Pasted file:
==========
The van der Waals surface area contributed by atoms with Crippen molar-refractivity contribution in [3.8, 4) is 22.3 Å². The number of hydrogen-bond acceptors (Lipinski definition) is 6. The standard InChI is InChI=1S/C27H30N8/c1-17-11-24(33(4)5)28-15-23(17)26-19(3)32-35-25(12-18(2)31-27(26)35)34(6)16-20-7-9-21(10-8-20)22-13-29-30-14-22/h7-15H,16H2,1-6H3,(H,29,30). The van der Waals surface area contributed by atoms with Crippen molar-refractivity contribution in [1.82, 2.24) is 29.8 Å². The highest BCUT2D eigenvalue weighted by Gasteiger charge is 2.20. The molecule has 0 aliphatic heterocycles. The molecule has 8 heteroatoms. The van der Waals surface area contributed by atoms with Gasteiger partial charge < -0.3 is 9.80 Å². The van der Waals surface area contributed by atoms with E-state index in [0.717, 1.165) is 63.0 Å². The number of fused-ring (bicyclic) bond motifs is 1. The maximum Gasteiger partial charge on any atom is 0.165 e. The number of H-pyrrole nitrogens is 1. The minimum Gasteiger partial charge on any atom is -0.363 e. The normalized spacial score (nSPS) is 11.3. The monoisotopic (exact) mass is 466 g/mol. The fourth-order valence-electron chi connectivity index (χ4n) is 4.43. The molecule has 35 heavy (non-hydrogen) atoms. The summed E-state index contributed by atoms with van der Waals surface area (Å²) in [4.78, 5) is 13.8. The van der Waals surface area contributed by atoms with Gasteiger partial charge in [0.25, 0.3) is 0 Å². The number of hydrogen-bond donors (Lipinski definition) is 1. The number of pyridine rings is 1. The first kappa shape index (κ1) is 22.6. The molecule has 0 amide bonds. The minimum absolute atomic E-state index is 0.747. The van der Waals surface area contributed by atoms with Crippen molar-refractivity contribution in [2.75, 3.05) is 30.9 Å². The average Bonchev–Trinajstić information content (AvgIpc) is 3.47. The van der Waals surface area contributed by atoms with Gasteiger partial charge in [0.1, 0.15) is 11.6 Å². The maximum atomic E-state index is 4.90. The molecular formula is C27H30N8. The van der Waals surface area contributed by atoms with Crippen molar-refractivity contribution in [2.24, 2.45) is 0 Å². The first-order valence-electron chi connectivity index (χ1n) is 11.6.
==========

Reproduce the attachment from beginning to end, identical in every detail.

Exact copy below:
The van der Waals surface area contributed by atoms with Crippen molar-refractivity contribution in [3.8, 4) is 22.3 Å². The number of hydrogen-bond acceptors (Lipinski definition) is 6. The standard InChI is InChI=1S/C27H30N8/c1-17-11-24(33(4)5)28-15-23(17)26-19(3)32-35-25(12-18(2)31-27(26)35)34(6)16-20-7-9-21(10-8-20)22-13-29-30-14-22/h7-15H,16H2,1-6H3,(H,29,30). The van der Waals surface area contributed by atoms with Crippen molar-refractivity contribution in [1.82, 2.24) is 29.8 Å². The highest BCUT2D eigenvalue weighted by Gasteiger charge is 2.20. The molecule has 0 aliphatic heterocycles. The molecule has 8 heteroatoms. The van der Waals surface area contributed by atoms with Gasteiger partial charge < -0.3 is 9.80 Å². The van der Waals surface area contributed by atoms with E-state index in [0.717, 1.165) is 63.0 Å². The number of fused-ring (bicyclic) bond motifs is 1. The maximum Gasteiger partial charge on any atom is 0.165 e. The number of H-pyrrole nitrogens is 1. The minimum Gasteiger partial charge on any atom is -0.363 e. The normalized spacial score (nSPS) is 11.3. The monoisotopic (exact) mass is 466 g/mol. The fourth-order valence-electron chi connectivity index (χ4n) is 4.43. The molecule has 35 heavy (non-hydrogen) atoms. The summed E-state index contributed by atoms with van der Waals surface area (Å²) in [4.78, 5) is 13.8. The van der Waals surface area contributed by atoms with Gasteiger partial charge in [0.25, 0.3) is 0 Å². The number of hydrogen-bond donors (Lipinski definition) is 1. The number of pyridine rings is 1. The first kappa shape index (κ1) is 22.6. The molecule has 0 amide bonds. The minimum absolute atomic E-state index is 0.747. The van der Waals surface area contributed by atoms with Crippen molar-refractivity contribution in [2.75, 3.05) is 30.9 Å². The average Bonchev–Trinajstić information content (AvgIpc) is 3.47. The van der Waals surface area contributed by atoms with Gasteiger partial charge in [0.1, 0.15) is 11.6 Å². The maximum atomic E-state index is 4.90. The molecular formula is C27H30N8. The van der Waals surface area contributed by atoms with Crippen molar-refractivity contribution in [2.24, 2.45) is 0 Å². The first-order valence-electron chi connectivity index (χ1n) is 11.6.